To test whether the spatially averaged MHW anomalies (N=9) differed significantly from the non-MHW years (N=53), the six ecosystem variables were compared across the two datasets using the two-variable Kolmogorov–Smirnov (K-S) test. This test is a suitable choice as it does not require a normal probability distribution or equal variance of the two datasets. A threshold p value <0.05 is used throughout this paper to indicate “significant” differences, indicating that changes in that variable are attributable to MHWs. For annual values, production variables were annually integrated, and chlorophyll was annually averaged. For seasonal values, the appropriate month(s) were selected and averaged. As we used annual or seasonal mean data, we assume that autocorrelation is negligible and calculate significance based on the total number of years in the time series.

2.3 Line P data processing

We use Line P observations of temperature, salinity, nitrate and Chl a available online (downloaded from, last access: 19 March 2021). Data from the two summertime cruises, May and June and August/September, were averaged at each of the 26 stations from 2007 to 2020. The January/February cruise data were not used as we focused on the period of seasonal nitrate depletion. For comparison, the model results were sampled at the same station locations, averaged across June, July and August each year to obtain a summer mean.

2.4 Ocean biogeochemical model (MOM6-COBALT)

This study uses the biophysical ocean model described in Liao et al. (2020). This model configuration uses the fourth-generation global ocean/sea ice model OM4p5 developed at the Geophysical Fluid Dynamics Laboratory (GFDL), consisting of the Modular Ocean Model version 6 (MOM6) and the Sea Ice Simulator version 2 (SIS2, Adcroft et al., 2019). The physical ocean circulation model has a nominal 0.5×0.5 resolution in the horizontal and 75 hybrid depth-isopycnal z* layers in the vertical. The physical model is coupled with the biogeochemical model Carbon, Ocean Biogeochemistry and Lower Trophics v.2 (COBALTv.2) that simulates a nitrogen-based ecosystem with 33 biochemical tracers and 13 food web components (Stock et al., 2014, 2020). These components include three phytoplankton size classes: large (>10µm), small (<10µm) and nitrogen-fixing diazotrophs. Phytoplankton growth is explicitly modeled as size-dependent functions of light, temperature and nutrient limitations (nitrate, ammonia, phosphate, etc.). Small phytoplankton are simulated to be efficient nutrient and light harvesters (Munk and Riley, 1952; Geider et al., 1997), in contrast to large phytoplankton, which are parameterized to grow quickly in response to abundant nutrients. For macronutrients (e.g., nitrogen, phosphate), limitation factors are calculated using saturating kinetics, while for iron, an internal iron deficiency term is calculated based on an internal cell quota (see Supplement Eqs. S1–S5 in Stock, 2014, for details). These limitation factors are output from the model as a number between zero and one, with zero indicating complete limitation, i.e., no phytoplankton growth. The nutrient with the lowest value is considered the limiting nutrient (Droop, 1983). Notably, in the study regions, iron is only a limiting nutrient for large phytoplankton. The model also includes three zooplankton size classes of which large (>2000µm) and medium (200 to 2000 µm) make up the mesozooplankton pool with a third, separate small zooplankton class (<200µm), all of which consume phytoplankton using size-related predator–prey relationships. These nitrogen-based biological tracers are assumed to maintain a stoichiometric relationship with carbon in accordance with the Redfield ratio, 106C : 16N. Chlorophyll is calculated from phytoplankton biomass using a Chl : C ratio that depends on ambient light, temperature, iron availability and size-class-specific nutrient limitation and maximum photosynthetic rates (Geider et al., 1997; Stock et al., 2014, 2020).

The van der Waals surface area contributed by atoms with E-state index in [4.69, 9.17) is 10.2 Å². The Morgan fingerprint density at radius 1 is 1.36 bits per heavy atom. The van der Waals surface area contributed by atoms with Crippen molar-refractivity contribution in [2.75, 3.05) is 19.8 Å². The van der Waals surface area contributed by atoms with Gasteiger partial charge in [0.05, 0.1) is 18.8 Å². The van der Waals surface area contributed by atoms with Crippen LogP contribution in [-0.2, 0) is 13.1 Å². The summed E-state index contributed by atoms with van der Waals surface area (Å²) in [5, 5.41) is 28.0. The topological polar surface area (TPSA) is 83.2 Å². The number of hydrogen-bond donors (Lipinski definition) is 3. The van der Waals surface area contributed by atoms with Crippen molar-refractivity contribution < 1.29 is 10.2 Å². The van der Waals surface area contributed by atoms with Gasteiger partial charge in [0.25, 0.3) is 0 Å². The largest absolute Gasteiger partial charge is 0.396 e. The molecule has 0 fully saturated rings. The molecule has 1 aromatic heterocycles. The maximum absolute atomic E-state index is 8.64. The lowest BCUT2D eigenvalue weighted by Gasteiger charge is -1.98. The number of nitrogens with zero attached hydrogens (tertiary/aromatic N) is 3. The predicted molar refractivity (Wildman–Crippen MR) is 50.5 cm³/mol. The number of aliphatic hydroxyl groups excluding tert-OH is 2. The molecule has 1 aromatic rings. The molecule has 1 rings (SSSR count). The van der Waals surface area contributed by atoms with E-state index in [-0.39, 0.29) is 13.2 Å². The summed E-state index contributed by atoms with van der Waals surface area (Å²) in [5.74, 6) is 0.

The model was spun up from rest using three repetitions of the 1958 to 1985 Japanese atmospheric reanalysis v1.4 (JRA55do v1.4, Tsujino et al., 2018) for a total of 81 years. Initial nutrient, temperature and salinity fields are from the 2013 World Ocean Atlas (WOA, Boyer et al., 2013). Dissolved inorganic carbon (DIC) and alkalinity are from the global ocean data analysis project v2 climatologies (GLODAPv2, Olsen et al., 2016), with DIC corrected to 1958 using anthropogenic carbon concentrations from Khatiwala et al. (2013). Initial states of the remaining tracers (Chl, biomass, etc.) were taken from a long, preindustrial control run from the GFDL Earth system model ESM2M-COBALT (Dunne et al., 2012). The model was then run from 1958 to 2019 using the JRA v1.4 forcing and river nutrient fluxes taken from the global NEWS climatology (Seitzinger et al., 2010).

2.5 Size-fractionated chlorophyll a concentration at OSP